The fetishization of transparency
Making the production chain transparent has become a big deal in sustainability circles. Over little more than five years, the pursuit of a knowable, traceable garment supply chain has gone from being a bit of a kooky and idealistic venture to now an almost fetishized pre-requisite of being in business. The logic behind the pursuit of transparency is undeniable: how can you possibly hope to improve the efficiency of your operations, know that your supplier factories have safe building structures, guarantee that workers are fairly paid, etc., if you don’t know who is doing what, where, when and how? New web-based interfaces, track and trace technologies and databases are powering the collation and management of this information. They act as a feedback loop, channelling information as a potential lever of change. Depending on which brand is gathering the data, some are sharing it publicly and in great detail, like Bruno Peters’ Honest By. It seems like we are becoming more informed and maybe even a little more imaginatively connected with the manufacture and distribution of our clothes.
Yet a couple of centuries ago such connections were a commonplace. Our ancestors would have known the precise history and origin of the few things they owned as well as the people and tools involved in making them. And today in some crucibles of commercial exchange like the farmer’s market; human relationships, eye contact and knowledgeable conversation is thriving. Across a table of vegetables or stall of baked goods there is connection between buyer and seller forged over skilled production, geography, provenance and ingredients. But such trusted human connections get severed when things are scaled up: it’s impossible to sustain relationships across a colossal, globally spread, multi-part supply chain. So in lieu of direct human connection, we have generated data.
Data sets have become a proxy for trust in the fashion and textile sector; a stand-in for human integrity and responsibility in an age of globalisation, mass manufacturing and economies of scale. Data have been mobilised to suggest a level of care within the supply chain that conveys a broader integrity. At the smaller scale (and perhaps in the past) this integrity was transmitted and read through the signs of interpersonal communication, signs that are both ‘hard to make and hard to fake’. At the big scale, data have been charged with the same task. Letting others see into the machinations and flows of a supply chain via the publication of transparency data is offered as a substitute for the trust built through personal, social and emotional interactions and intelligence. But as John Thackara recently argued, in a post that was uncannily published at the same time as this one, ‘trust is not an algorithm’. And what is more the assumption behind the delivery of such data into the public domain is that when more information is given, we will make ever more ‘rational’ choices about the fashion products we buy.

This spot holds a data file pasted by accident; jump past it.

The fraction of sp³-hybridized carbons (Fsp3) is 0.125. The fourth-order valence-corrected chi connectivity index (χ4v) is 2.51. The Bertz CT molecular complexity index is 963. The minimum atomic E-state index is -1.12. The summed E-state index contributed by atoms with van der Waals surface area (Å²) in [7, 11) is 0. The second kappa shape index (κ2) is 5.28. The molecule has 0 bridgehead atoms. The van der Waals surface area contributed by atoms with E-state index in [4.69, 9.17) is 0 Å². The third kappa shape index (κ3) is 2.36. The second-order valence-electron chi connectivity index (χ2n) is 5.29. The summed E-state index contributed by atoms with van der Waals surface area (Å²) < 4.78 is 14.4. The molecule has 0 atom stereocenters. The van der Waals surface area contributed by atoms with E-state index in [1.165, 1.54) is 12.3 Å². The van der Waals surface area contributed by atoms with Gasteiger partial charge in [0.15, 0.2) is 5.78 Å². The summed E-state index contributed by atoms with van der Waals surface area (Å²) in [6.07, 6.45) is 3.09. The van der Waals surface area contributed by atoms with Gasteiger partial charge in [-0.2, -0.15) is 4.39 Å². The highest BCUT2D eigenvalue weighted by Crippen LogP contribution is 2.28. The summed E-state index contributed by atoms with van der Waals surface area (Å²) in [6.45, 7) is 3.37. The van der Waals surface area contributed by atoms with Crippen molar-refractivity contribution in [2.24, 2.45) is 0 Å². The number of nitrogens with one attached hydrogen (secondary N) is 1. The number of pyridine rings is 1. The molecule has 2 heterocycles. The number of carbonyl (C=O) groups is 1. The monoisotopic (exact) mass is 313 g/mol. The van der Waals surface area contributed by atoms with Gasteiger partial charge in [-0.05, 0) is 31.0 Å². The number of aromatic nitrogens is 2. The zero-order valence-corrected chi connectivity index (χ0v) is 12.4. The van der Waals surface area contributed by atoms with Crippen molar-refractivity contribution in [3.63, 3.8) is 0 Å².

Yet here is where this model of the world and our knowledge of reality part company. We do not have computers for brains. We do not make purely rational decisions. We do not know how to crunch data about transport routes, compare it to wage rates, the cost of a button or trim and then take action. The presumption that we are homo economicus and are narrowly self-interested and act rationally to optimise our choices does not hold. We are greater than this standard economic model. Our actions are driven by stories and established routines, cultural conditioning, socially-derived choices and individual experience; not logical calculation. It will be a long old wait for transparency initiatives to change people’s choices through rationality alone, for our relationships are not only transactional, seeking utility maximisation as the key goal – we are both head and heart. Without both, trust and the transparency initiatives that are actioned in its pursuit become a technical device focused on the optimisation of systems most commonly through efficiency and control.
But if we believe that an ethic of reciprocity and care in and for the world is just as convincing a proposition for organising society as self-interest; then we need ideas and models of action and analysis that are fluid, scientific, trusted, engaging, intuitive, convincing and sometimes a little irrational. Perhaps we need to partner the ambition and scope of transparency and the drive for eco efficiency of which it is a part, with action of a different order inspired by Wendell Berry’s fabulous poem Manifesto: The Mad Farmer Liberation Front (1991):
…So, friends, every day do something
that won’t compute. Love the Lord.
Love the world. Work for nothing. (…)
Ask the questions that have no answers.
Invest in the millennium. Plant sequoias.
Say that your main crop is the forest
that you did not plant,
that you will not live to harvest.
Say that the leaves are harvested
when they have rotted into the mold.
Call that profit. Prophesy such returns…
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